Tag Archives: Wave Shield

Creating a Dr. Who Handles replica



John F. has created a slick replica of Handles from Doctor Who that was recently featured on the official Adafruit blog.

The build uses an Atmel-based Arduino Uno (ATmega328 MCU), Wave Shield, Proto-Screw shield, triple axis accelerometer and a class D stereo amplifier. All of the components were purchased directly from Adafruit.

In related news, YouTube user Jamison Go is constructing an impressive Mercury Hammer that Debonair Jayce of League of Legends would be proud of! The cosplay hammer even transforms into a Mercury Canon – complete with lighting effects and moving parts.

According to the official Adafruit blog, Go’s iteration of the Mercury Hammer is packed with an RGB LED to change the prop’s colors between yellow and cyan, a servo to power the wings on the sides, solenoid valve to activate the extending rods and an Atmel-based Arduino board.

Interested in learning more? You can check out John F’s Handles replica here and Go’s Mercury Hammer here.

Building a speaking ultrasonic distance sensor

A Maker by the name of Klaus recently built a “speaking distance sensor” to help him park his car.

According to the HackADay crew, the platform is built around an Atmel-based Arduino Uno (ATmega328), an HC-SR04 ultrasonic distance sensor and Adafruit’s Wave Shield.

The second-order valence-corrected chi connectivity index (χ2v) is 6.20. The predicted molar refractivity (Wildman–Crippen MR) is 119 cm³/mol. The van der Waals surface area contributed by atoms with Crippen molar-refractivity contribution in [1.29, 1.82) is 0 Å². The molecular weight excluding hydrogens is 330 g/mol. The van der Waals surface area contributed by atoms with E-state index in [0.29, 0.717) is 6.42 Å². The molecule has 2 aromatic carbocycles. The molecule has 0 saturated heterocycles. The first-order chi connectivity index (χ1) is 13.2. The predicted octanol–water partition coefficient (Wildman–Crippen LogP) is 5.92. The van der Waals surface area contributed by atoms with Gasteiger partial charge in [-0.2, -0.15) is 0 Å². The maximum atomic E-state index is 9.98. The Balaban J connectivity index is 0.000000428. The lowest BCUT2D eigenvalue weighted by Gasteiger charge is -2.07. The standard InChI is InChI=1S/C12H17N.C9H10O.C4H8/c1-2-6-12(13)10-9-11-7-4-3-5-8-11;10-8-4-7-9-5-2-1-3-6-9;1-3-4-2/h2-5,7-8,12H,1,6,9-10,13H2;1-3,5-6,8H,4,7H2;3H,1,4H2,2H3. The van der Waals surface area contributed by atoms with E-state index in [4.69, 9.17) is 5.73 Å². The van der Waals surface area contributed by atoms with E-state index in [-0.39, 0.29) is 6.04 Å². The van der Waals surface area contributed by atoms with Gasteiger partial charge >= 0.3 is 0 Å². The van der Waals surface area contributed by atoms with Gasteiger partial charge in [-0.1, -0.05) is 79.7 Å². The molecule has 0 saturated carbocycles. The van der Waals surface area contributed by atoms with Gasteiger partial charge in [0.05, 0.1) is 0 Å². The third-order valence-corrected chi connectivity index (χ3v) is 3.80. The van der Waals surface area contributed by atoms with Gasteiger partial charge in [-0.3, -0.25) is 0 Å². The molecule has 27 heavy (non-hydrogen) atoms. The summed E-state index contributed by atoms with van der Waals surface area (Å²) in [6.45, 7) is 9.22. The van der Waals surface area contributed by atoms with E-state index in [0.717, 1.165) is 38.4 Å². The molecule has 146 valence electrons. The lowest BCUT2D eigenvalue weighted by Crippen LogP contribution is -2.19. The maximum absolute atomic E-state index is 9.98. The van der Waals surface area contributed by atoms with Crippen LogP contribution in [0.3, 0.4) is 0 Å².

“Originally, this parking/distance sensor used a small TFT to display the distance to an object, but after a few revisions, Klaus redesigned the device to speak the current distance, courtesy of an SD card and a soothing female voice,” explained HackADay’s Brian Benchoff.

“Right now, the voice is set up to speak the distance from an object to the sensor from 10 cm to 1 m in 5cm increments. This isn’t the limit of the sensor, though, and the device can be easily reconfigured to sense a distance up to four meters.”

Currently, the board lacks an on-board amplifier/speaker, although adding a small amplifier (courtesy of Adafruit) should be sufficiently loud to be heard inside the noisiest parking lots and out in the street.

Interested in learning more about building an Atmel-based speaking ultrasonic distance sensor? You can check out the project’s official page here.